One of the things I love most about Southern-style heavy metal is that there's very little guesswork, and almost no head scratching. Nothing that comes detuned from Texas is a complicated affair. Musical creativity is, for better or worse, sacrificed in the name of high energy, beer-swilling, head-banging mayhem.
The Texas Hippie Coalition not only subscribes to that theorem, but casts zero illusions to the contrary. Hell, even the cover of the album that I received is emblazoned with a version of the classic Texas steer skull. It's a blunt but easily received message about exactly what the album contains.
"Rollin'" is a heart-pounding, nearly non-stop off-road ride through the too-often neglected back forty of heavy metal. It perhaps lacks the sheer visceral ferocity of the later works of Pantera, but replaces the missing edge with a kind of self-aware swagger and devil-may-care attitude. Truly, it’s not a stretch to say that this is the new generation of “outlaw” metal, as the album gives off vibes of open, blasted lands and roving vagrants facing off with the Texas rangers.
More than their southern metal brethren like Nine Pound Hammer or Broken Teeth, Texas Hippie Coalition concentrates on bone-breaking riffs with distortion cranked so far that notes are largely irrelevant. The power of the songs, such as "Intervention," is a much stronger statement than their actual construction. "Big Dad" Rich, a positive bear of a man, has just the right dusty, dry-lung vocal quality that makes his kind of metal singing/screaming come together.
The lack of thematic variety on the album doesn't really bother me. In this case, it works. The only drawback is that the individual riffs can become repetitive over time. I really like "Back From Hell," but I can see where the same cycle turning over and over would become a numbing agent to the listener.
The only other knock on the album comes at the expense of the production, where everything is jacked so far up, that at loud volumes it crackles in the speakers. At first I thought my speakers were going bad, but it happened on every set I tried. The needles were just pinned so far that it was impossible to keep some of the over-modulated noise off the tracks.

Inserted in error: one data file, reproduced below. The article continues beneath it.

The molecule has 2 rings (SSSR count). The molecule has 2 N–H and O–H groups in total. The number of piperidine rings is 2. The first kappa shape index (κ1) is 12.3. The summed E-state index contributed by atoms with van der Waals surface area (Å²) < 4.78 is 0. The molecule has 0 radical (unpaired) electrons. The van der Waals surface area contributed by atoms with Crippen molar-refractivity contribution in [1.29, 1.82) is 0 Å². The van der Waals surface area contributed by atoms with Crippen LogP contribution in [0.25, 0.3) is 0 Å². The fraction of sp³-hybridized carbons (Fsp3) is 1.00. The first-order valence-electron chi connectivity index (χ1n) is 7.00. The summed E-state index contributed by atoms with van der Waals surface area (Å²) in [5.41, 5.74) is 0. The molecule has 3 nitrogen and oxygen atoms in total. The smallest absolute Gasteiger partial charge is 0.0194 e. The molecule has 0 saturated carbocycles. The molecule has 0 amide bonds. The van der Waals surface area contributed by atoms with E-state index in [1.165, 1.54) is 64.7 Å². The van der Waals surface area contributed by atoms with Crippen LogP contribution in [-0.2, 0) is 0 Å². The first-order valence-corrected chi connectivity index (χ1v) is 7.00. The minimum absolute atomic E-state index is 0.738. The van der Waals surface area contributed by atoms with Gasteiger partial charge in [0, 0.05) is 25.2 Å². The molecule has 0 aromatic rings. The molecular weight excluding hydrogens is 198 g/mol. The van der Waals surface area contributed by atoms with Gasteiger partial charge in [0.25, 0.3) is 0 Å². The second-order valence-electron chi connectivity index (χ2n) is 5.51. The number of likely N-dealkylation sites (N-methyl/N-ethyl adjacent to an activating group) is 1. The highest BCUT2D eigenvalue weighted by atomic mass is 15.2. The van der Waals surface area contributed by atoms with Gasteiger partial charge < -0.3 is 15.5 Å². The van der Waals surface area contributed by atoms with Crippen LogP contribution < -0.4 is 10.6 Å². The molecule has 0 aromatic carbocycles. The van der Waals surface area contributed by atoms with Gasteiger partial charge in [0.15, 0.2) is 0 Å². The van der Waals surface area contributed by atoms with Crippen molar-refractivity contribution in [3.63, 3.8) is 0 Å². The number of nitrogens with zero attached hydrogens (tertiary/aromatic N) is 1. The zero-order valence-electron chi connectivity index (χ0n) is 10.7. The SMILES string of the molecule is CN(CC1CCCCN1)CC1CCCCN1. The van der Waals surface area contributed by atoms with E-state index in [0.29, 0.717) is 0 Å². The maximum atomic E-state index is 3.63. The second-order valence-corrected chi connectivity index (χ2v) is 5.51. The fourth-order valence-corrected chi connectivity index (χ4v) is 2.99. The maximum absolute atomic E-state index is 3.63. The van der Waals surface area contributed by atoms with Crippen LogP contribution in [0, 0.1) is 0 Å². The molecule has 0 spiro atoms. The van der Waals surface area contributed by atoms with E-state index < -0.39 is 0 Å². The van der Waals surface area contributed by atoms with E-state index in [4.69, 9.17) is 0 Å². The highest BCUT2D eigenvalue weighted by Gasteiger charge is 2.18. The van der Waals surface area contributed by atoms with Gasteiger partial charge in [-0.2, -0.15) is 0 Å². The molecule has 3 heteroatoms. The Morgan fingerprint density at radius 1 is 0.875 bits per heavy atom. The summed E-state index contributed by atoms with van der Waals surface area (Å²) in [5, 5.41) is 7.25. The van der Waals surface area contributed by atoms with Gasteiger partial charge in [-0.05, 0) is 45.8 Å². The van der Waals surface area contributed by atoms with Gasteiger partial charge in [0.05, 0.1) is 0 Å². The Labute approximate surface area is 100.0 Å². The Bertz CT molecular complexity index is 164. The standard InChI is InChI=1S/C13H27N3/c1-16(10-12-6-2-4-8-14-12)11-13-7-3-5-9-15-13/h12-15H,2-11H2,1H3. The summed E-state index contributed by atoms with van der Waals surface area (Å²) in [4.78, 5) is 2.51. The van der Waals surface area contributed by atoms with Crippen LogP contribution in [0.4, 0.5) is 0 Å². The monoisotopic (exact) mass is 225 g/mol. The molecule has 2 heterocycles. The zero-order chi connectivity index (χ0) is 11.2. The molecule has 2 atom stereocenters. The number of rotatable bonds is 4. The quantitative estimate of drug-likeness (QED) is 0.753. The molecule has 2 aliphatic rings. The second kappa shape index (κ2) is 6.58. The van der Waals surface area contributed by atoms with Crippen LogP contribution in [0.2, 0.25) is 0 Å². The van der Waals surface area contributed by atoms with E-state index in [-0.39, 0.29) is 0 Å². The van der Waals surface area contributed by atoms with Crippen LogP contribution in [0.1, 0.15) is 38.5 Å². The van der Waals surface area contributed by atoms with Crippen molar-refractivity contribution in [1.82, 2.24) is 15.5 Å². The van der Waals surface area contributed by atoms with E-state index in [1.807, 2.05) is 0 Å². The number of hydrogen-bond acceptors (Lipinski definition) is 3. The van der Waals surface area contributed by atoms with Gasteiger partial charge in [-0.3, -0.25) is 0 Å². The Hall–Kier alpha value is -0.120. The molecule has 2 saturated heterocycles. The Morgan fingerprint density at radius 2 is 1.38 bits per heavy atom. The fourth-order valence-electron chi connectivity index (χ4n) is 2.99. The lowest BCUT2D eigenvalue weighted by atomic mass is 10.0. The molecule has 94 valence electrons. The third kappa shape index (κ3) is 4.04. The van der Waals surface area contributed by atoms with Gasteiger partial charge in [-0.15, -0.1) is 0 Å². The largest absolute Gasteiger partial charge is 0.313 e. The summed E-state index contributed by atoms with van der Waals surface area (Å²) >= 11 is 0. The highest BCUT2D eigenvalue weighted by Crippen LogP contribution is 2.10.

“Cocked & Loaded” and “Saddle Sore” both have that inimitable something that makes this album work. It’s something difficult to define in how the album carries itself, like the band were walking into a saloon or down an alley with the intention of inciting violence. From one end to the other, whether it be “Flawed” or “Jesus Freak,” the pounding never stops, the riffs are brutal, chugging and insistent, and the metal flows.
Texas Hippie Coalition does a nice job of avoiding the southern-fried campfire ballad about how it’s lonely to be an outlaw. Even slower pieces like “Beg” keep the power pushed to the floor, even if the pace falls off. Do beware “Groupie Girl,” as it begins to teeter on the edge of the cliff, and in a too-common genre trend that I fail to understand, it comes right on the end of the simple and thudding “Pissed Off and Mad About It.” It’s the only part of the album that breaks the momentum of the band’s flow.
For those looking for a European band that’s analogous, think Viking Skull with barbecue sauce. If you pick this up and don’t know what you’re getting into, you need to pay more attention. If you’ve ever enjoyed metal for the simple destruction and fun-loving chaos that it can engender, you can get behind this. Seriously, take the time and give it a shot. You owe it to your inner metal cowboy.